Home > Menominee Welcome Returned Tribal Artifacts From Ohio Museum
An eagle feather headdress believed to date back to the time of Chief Oshkosh
Menominee Welcome Returned Tribal Artifacts From Ohio Museum
By Patty Murray
Friday, December 27, 2013, 10:13am
The Menominee tribe is celebrating the return of historic artifacts that are believed to have belonged to Chief Oshkosh, back in the mid 1800s.
In June, David Grignon got a call from a museum in Athens, Ohio. Grignon is the director of the Menominee Cultural Museum in Keshena.
The voice on the other end explained they identified some artifacts as Menominee, and asked if the tribe would like them back. Grignon said, “Yes.”
“We have two eagle feather headdresses, a bandolier bag, [and] moccasins that were sold to a trading post probably in the late 1800's,” Grignon said.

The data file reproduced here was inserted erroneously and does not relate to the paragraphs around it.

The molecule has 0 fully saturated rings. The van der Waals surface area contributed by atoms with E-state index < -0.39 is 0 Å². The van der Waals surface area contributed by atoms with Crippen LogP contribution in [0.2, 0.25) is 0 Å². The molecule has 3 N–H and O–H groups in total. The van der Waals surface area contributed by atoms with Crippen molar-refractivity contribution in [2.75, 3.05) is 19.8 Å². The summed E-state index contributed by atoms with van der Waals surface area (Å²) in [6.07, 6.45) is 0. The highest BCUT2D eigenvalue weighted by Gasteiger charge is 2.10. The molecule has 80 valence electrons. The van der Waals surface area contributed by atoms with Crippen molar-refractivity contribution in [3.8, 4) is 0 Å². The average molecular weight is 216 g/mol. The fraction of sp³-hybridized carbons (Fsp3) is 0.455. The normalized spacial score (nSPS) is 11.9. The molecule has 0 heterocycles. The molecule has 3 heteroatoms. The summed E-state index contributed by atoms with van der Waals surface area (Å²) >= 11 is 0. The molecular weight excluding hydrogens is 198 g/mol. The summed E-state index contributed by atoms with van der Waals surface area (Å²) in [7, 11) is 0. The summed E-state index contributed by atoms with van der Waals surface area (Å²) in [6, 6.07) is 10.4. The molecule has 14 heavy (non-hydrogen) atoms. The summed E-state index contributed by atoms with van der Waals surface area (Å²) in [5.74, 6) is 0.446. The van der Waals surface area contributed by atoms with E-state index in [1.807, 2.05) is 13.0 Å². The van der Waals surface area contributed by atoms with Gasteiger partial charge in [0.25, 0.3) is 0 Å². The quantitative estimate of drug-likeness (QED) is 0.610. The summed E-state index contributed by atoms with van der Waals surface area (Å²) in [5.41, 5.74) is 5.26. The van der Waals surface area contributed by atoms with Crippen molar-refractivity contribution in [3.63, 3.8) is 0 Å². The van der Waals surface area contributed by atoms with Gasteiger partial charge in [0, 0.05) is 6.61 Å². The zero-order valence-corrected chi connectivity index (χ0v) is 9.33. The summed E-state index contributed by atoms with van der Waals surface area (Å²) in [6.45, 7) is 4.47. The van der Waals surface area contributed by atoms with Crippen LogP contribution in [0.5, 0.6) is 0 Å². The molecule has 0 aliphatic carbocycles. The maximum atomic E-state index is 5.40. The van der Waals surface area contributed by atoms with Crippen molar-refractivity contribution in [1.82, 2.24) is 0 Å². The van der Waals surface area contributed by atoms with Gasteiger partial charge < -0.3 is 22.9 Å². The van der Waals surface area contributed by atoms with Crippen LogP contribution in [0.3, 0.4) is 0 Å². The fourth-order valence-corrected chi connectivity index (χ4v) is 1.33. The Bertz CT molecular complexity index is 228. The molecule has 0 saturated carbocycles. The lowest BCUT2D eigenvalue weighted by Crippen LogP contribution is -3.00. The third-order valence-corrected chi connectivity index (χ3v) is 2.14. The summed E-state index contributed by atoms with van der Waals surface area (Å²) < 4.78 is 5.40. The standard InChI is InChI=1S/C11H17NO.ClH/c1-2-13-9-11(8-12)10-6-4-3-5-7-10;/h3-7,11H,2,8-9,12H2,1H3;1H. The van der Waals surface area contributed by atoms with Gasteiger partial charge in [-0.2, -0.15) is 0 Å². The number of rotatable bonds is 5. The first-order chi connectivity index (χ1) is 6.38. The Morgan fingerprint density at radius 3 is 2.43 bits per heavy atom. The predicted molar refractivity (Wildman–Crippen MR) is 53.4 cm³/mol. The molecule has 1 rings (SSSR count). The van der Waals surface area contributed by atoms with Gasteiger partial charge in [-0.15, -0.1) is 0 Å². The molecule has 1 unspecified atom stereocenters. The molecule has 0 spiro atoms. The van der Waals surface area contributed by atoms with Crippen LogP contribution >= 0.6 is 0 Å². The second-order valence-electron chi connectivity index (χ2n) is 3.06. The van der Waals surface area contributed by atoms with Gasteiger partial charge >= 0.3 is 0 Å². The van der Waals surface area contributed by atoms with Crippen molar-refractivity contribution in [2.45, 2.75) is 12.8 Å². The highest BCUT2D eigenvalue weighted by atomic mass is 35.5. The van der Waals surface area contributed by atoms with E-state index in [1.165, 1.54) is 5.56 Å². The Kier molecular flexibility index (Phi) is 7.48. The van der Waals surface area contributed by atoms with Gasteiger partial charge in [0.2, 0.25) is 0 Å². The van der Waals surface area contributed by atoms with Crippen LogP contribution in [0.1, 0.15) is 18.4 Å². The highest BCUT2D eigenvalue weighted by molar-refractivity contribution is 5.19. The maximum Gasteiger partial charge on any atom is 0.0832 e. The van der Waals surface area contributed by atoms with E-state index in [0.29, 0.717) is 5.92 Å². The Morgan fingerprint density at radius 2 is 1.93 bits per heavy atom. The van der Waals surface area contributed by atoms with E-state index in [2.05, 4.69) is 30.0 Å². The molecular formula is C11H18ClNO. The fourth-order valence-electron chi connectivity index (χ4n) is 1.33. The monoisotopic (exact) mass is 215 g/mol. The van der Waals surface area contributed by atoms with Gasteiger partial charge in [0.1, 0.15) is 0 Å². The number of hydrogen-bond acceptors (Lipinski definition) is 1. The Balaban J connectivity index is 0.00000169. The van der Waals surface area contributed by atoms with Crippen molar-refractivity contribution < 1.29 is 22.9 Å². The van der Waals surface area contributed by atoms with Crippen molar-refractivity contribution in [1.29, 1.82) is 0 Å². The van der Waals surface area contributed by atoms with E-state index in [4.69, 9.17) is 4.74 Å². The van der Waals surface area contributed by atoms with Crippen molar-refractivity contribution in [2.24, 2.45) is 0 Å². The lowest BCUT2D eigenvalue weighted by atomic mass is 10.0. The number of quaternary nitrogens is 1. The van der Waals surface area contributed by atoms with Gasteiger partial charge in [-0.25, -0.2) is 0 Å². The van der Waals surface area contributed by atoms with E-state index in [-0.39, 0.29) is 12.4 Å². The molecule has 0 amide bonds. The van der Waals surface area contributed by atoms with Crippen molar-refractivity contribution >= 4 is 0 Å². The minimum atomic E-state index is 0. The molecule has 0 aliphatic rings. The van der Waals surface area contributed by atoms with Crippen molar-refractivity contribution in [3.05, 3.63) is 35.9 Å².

The items themselves date from around 1850.
Perhaps more importantly from a cultural and historical standpoint, Grignon says there is evidence that the items belonged to Chief Oshkosh or other family members.
The bandolier bag is made of hide, calico, and covered with intricate colorful beads. Grignon says it had everyday and ceremonial uses. The headdresses were purely ceremonial. “They're eagle feather headdresses, very sacred to our people,” he said. “The headdresses themselves, we don't know what they were used for, but we do have some materials of how the Oshkoshes lived and the ceremonial life of the tribe.”
Over the years the Menominee have had other items returned, including a total of 87 sets of human remains.
“We just did a repatriation of human remains from the Wisconsin Historical Society Museum,” Grignon said. “We brought five of our ancestors back through the Repatriation Act, and we buried them last month.”
The recently returned artifacts will go on display in the cultural museum in 2014.